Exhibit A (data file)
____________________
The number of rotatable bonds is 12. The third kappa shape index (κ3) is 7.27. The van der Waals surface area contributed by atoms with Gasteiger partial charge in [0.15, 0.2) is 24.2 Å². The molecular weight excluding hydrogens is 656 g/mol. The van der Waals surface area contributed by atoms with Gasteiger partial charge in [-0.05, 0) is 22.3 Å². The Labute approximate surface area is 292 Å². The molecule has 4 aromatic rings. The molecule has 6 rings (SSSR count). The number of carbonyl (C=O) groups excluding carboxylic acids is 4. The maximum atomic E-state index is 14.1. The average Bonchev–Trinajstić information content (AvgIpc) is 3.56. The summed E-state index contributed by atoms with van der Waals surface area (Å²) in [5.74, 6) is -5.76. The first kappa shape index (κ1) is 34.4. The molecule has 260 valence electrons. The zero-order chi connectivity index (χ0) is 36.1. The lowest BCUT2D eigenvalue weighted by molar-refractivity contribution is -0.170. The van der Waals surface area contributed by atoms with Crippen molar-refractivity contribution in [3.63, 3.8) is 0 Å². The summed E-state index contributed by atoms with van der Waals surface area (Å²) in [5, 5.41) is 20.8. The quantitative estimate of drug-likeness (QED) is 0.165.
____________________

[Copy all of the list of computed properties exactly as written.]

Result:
The number of rotatable bonds is 12. The third kappa shape index (κ3) is 7.27. The van der Waals surface area contributed by atoms with Gasteiger partial charge in [0.15, 0.2) is 24.2 Å². The molecular weight excluding hydrogens is 656 g/mol. The van der Waals surface area contributed by atoms with Gasteiger partial charge in [-0.05, 0) is 22.3 Å². The Labute approximate surface area is 292 Å². The molecule has 4 aromatic rings. The molecule has 6 rings (SSSR count). The number of carbonyl (C=O) groups excluding carboxylic acids is 4. The maximum atomic E-state index is 14.1. The average Bonchev–Trinajstić information content (AvgIpc) is 3.56. The summed E-state index contributed by atoms with van der Waals surface area (Å²) in [5.74, 6) is -5.76. The first kappa shape index (κ1) is 34.4. The molecule has 260 valence electrons. The zero-order chi connectivity index (χ0) is 36.1. The lowest BCUT2D eigenvalue weighted by molar-refractivity contribution is -0.170. The van der Waals surface area contributed by atoms with Crippen molar-refractivity contribution in [3.63, 3.8) is 0 Å². The summed E-state index contributed by atoms with van der Waals surface area (Å²) in [5, 5.41) is 20.8. The quantitative estimate of drug-likeness (QED) is 0.165.